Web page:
There are several growing concerns associated with the COVID-19 Coronavirus pandemic and how companies can maintain "social distancing" while also continuing business as usual. As companies evaluate these concerns several different approaches are being discussed, including the process to holding annual shareholder meetings virtually or remotely. As annual shareholder meetings draw closer, it is essential to consider the legal requirements under federal regulations, state laws and company governing documents.
Check SEC Proxy Materials
The biggest issue a company will find is with its notices in its proxy statements. State corporation statutes require companies to provide shareholders written notice of annual meetings which generally must state the place of the meeting, and the means of remote communications by which shareholders may participate in the meetings. The SEC announced new guidance on March 13, 2020, to clarify notice requirements and changes to annual meetings in regards to virtual meetings for purposes of the federal proxy rules under the Securities Exchange Act.
Have Filed Proxy Materials
If a company has already mailed and filed its proxy materials, but would like to change to a virtual meeting, the company can notify its shareholders of a change in the date, time or location of the annual meeting without mailing additional materials or amending proxy materials. To be in compliance with legal requirements however, the company must issue public disclosure of the changes and then file the announcement as additional proxy material on EDGAR. The company should also take steps to inform other intermediaries in the proxy process (such as any proxy service provider) and other relevant market participants (such as the appropriate national securities exchanges) of the change. The announcement and other actions should be taken promptly after the decision to switch to a virtual meeting is made and sufficiently in advance of the meeting so that interested parties are able to adjust to the change.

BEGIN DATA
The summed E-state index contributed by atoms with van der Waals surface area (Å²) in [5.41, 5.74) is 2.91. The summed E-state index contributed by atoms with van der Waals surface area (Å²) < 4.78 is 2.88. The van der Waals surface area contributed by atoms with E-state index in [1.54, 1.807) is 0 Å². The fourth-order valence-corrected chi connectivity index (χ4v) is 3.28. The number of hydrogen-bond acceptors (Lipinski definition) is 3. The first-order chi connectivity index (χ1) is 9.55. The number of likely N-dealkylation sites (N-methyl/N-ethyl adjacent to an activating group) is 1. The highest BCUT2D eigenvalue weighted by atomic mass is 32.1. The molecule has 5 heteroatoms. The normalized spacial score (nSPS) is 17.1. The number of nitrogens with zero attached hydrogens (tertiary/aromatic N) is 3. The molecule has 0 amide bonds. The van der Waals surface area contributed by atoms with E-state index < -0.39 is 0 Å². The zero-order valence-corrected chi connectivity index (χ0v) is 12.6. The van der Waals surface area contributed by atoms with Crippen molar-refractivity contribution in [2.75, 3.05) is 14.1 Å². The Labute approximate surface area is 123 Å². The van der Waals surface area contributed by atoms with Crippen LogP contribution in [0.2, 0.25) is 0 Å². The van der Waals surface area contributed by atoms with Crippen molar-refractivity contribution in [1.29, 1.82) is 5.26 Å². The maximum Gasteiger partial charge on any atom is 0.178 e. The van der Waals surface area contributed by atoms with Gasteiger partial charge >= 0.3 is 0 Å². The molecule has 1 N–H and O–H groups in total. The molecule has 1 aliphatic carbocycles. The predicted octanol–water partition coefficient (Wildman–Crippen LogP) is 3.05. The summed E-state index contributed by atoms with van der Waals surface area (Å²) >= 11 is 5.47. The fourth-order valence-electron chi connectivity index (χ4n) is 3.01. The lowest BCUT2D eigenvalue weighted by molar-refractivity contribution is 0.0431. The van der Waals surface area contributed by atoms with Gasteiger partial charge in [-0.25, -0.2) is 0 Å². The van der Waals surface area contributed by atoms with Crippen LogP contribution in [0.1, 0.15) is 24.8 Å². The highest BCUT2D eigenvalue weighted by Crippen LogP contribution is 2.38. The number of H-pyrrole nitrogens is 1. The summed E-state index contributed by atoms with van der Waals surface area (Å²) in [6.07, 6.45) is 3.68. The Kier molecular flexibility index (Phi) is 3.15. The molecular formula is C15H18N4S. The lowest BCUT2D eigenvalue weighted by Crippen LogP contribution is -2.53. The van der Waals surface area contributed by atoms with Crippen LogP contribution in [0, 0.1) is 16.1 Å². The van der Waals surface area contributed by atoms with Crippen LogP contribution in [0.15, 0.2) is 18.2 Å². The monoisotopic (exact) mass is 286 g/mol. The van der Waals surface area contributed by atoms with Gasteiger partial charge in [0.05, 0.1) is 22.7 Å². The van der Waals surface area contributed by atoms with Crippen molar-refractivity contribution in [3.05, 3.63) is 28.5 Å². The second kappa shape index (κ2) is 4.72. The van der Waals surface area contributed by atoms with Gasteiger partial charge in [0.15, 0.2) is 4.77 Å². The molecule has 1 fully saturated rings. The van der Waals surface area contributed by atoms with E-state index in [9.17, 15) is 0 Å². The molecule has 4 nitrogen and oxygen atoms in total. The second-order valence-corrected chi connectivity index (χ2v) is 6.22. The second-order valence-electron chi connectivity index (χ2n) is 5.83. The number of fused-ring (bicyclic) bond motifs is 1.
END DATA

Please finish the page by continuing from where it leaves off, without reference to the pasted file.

After announcing a switch to a virtual meeting, the company must also provide logistical information such as whether shareholders will be able to ask questions and instructions on how to attend and/or vote at the meeting.
Have Not Filed Proxy Materials
If a company has not yet mailed the proxy materials and has not made a decision to hold a virtual meeting, the SEC advises the company to consider whether to include disclosures regarding the possibility of a change to a virtual meeting after the mailing of the proxy materials. Such disclosures should include the amount of advance notice of the change that the company intends to provide to shareholders.
If a company knows, prior to mailing its proxy materials, that it will hold a virtual meeting, the proxy materials should include logistical details, including how shareholders can remotely access, participate in, and vote at such meeting.
Check State Laws and Organizational Documents
In addition to SEC rules, a company should check whether the laws of the state in which it is incorporated and its organizational documents allow virtual shareholder meets and, if so, whether there are any parameters. For example, Section 211 of the Delaware General Corporation Law provides that in regards to annual shareholder meetings, "the board of directors may in its sole discretion, determine that the meetings shall not be held at any place, but may instead be held solely by means of remote communication," unless the organizational documents specifically provide for the place or manner for holding the meeting. However, state laws will vary in this regard and each company should check the applicable state law and its organizational documents before making a decision to hold a virtual meeting. Companies should also check whether state law and organizational documents give officers the authority to change the meeting location or whether the board must act before filing proxy materials or supplemental materials.
Address Shareholder Engagement Concerns
In the past, the proxy advisory firms and some institutional shareholders have criticized virtual meetings as hindering shareholder engagement at an important time. Therefore, recently filed proxy statements have emphasized the company's intention of ensuring shareholder participation by implementing procedural safeguards, including providing technical support prior to and during the meeting, adopting formal rules of conduct for use at the meeting (such as how shareholders may see/hear management and board members), and undertaking to post on its website shareholder questions and the company’s answers after the meeting.
As annual shareholder's meetings are planned, guidance from the Center for Disease Control and Prevention and the World Health Organization should be followed in regards to limiting the size of social gatherings. Due to the uncertain nature of the COVID-19 pandemic, it is important that companies begin to plan annual shareholder meetings early, as there are legal requirements to follow but also practical logistics that must be figured out as well.